Wednesday, December 24, 2008

O Come O Come Emmanuel

I am a bit of sucker for Christmas carols - well, even uber-atheist Richard Dawkins enjoys singing along to them. And of all the carols, my favourite is O come, O come, Emmanuel

For me, there's something about the continuity of human expression. On a personal level, a continuity with songs sung in childhood at school and on our family's sporadic visits to church. On a deeper level, a continuity with generations who have sung the same song. OK so this hymn in its current form only goes back as far as the mid-19th century, but the words are a translation by John Mason Neale of a Latin text ("Veni, veni, Emmanuel") parts of which date back at least as far as the 8th century. The tune likewise is believed to originate from a 15th Century French processional for Franciscan nuns, although it may be even older.

The text is based on the biblical prophesy from the Book of Isaiah (7:14) that states that God will give Israel a sign called Immanuel (Hebrew for 'God with us'.). The prophet Isaiah is generally dated to the 8th century BC, so the subject matter of the song is getting on for 3,000 years old. I like the idea that - language barriers notwithstanding - a Jewish refugee in Babylon, a Roman slave, a medieval French peasant and a 17th century Digger would immediately understand what this song was about.

Of course continuous tradition is a double-edged sword - there is a continuity of religiously-sanctioned oppression and war, the dead weight of superstition and prejudice. Hearing the present day Pope's absurd statements about homosexuality reminds me of why it is important to hold on to a critique of religion and clericalism.

On the other hand, there is another tradition of radical Jews and Christians drawing on Biblical verses for inspiration for rebellion and social transformation - from peasant revolts to liberation theology. 'O come, O come, Emmanuel' with its call to 'ransom captive Israel, That mourns in lonely exile here' can certainly be sung with such meanings in mind. And its source, the Book of Isaiah is full of admonitions against those who 'grind the face of the poor' and fail to 'seek justice, relieve the oppressed, judge the fatherless, plead for the widow'. Famously it pictures a future world where 'they shall beat their swords into plowshares, and their spears into pruninghooks; nation shall not lift up sword against nation, neither shall they learn war any more'.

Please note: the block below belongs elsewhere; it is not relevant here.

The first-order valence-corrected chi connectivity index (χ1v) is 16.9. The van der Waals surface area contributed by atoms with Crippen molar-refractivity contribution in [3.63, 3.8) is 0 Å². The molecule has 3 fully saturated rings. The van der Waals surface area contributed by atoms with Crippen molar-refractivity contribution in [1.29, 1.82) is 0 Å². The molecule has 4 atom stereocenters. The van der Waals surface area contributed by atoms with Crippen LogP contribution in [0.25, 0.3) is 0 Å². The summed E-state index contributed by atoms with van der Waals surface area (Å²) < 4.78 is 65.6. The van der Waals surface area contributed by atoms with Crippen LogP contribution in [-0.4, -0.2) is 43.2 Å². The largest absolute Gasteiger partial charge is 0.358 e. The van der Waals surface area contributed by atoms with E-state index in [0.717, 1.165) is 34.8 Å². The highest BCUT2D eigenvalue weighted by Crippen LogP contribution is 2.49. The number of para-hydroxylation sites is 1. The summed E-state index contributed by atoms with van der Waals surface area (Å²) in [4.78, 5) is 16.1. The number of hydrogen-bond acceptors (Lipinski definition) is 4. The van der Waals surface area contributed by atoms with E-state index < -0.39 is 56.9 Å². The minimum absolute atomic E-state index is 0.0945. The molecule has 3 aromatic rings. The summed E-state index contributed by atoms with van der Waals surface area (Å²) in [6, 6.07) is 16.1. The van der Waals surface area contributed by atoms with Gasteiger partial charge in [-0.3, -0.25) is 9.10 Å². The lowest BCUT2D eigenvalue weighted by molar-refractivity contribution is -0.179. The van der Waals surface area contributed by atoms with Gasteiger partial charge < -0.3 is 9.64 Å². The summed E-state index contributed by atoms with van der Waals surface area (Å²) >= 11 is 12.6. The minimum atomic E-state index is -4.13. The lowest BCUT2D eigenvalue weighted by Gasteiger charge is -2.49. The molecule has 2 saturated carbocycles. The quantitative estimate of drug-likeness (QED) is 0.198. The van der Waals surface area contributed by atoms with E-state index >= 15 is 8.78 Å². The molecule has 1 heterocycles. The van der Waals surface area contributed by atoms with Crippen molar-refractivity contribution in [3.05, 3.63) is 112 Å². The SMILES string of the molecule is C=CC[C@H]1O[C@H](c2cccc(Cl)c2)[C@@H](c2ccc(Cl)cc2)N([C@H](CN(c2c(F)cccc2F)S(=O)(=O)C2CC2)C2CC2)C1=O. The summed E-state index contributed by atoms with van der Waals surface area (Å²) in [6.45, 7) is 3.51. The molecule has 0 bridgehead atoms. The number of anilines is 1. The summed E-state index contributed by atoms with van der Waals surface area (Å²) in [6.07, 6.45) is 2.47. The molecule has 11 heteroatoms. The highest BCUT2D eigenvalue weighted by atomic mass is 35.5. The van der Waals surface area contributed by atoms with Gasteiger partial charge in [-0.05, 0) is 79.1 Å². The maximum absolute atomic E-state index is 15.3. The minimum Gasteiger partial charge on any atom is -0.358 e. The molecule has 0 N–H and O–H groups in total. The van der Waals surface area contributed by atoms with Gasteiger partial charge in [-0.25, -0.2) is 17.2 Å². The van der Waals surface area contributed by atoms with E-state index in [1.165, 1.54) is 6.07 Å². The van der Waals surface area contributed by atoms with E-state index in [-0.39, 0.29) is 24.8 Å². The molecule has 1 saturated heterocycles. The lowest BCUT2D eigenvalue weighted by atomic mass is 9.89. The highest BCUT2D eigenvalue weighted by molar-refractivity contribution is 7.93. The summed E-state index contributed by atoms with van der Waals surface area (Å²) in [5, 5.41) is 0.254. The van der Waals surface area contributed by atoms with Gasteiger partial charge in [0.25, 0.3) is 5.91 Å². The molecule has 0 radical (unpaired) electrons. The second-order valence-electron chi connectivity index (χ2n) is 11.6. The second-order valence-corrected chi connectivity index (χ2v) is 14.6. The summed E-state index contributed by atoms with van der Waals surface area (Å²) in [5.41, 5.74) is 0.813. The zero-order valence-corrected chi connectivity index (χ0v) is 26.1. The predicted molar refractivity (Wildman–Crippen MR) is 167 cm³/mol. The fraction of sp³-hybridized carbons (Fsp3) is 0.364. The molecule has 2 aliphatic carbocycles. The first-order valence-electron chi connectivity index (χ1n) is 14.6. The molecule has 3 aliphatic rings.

While Christians believe that Isaiah's prophecy was fulfilled in the form of Jesus Christ, religious Jews dispute that the promised Messiah has already come and gone. I am sure that one of the reasons for Christian anti-semitism was the Church's hostility to a minority in the midst of Christendom who publically questioned their absolutist interpretation of the Bible. For instance in Barcelona in 1263 there was a famous four day disputation in front of King James I of Aragon between a Dominican friar, Pablo Christiani, and Nahmanides, a rabbi. The latter denied that Jesus was the Messiah on the simple basis that he had failed to deliver - work, war and death were still very much around - 'these punishments were not annulled by the advent of your messiah'. The King rewarded Nahmanides for his rhetorical victory in the debate - even if he disagreed with him - but later he was to be banished from Spain (source: Kaddish by Leon Wieseltier).

Nahmanides certainly had a point - where was the new heaven and new earth promised in Isaiah? But personally I tend towards the sentiments of the secular hymn that declares 'No saviour from on high delivers, No trust we have in prince or peer, Our own right hand the chains must shiver, Chains of hatred, greed and fear'. Still I guess I have moved to a position where I no longer see atheism as a necessary indicator of radicalism (for instance there are some quite dubious aspects of Richard Dawkins' politics in my view). Similarly I no longer assume that anybody who uses religious language is a superstitious bigot. And I can certainly appreciate a good hymn!

I have included three versions of this song here for your listening pleasure (just click on links to download).

Blyth Power - O Come O Come Emmanuel (MP3)
The first is by Blyth Power from a 1986 tape they put out called 'A little touch of Harry in the night'. Although they played countless anarcho-punk benefit gigs, Blyth Power always had a broader frame of reference than most bands on that scene (Shakespeare, Shelley, trainspotting) and liked to challenge the moral certainty and narrow-mindedness of some Crass punks - for instance by playing a hymn!

Belle and Sebastian - O Come O Come Emmanuel (MP3)

B & S's version was recorded live for a Xmas 2002 radio session at John Peel's house (the female part is sung by Tracyanne Campbell from Camera Obscura). The band's Stuart Murdoch is one of the people who has challenged my bigoted conception that all Christians are bigots - a former church caretaker who is a sex-positive socialist (sample lyric 'she was into S & M and Bible studies, not everyone's cup of tea, she would admit to me').

Sufjan Stevens - O Come O Come Emmanuel (MP3)

Sufjan Stevens has released a whole series of Christmas albums with a mixture of his own and traditional songs, now nicely collected in boxed set, Songs for Christmas.

Have a good holiday!

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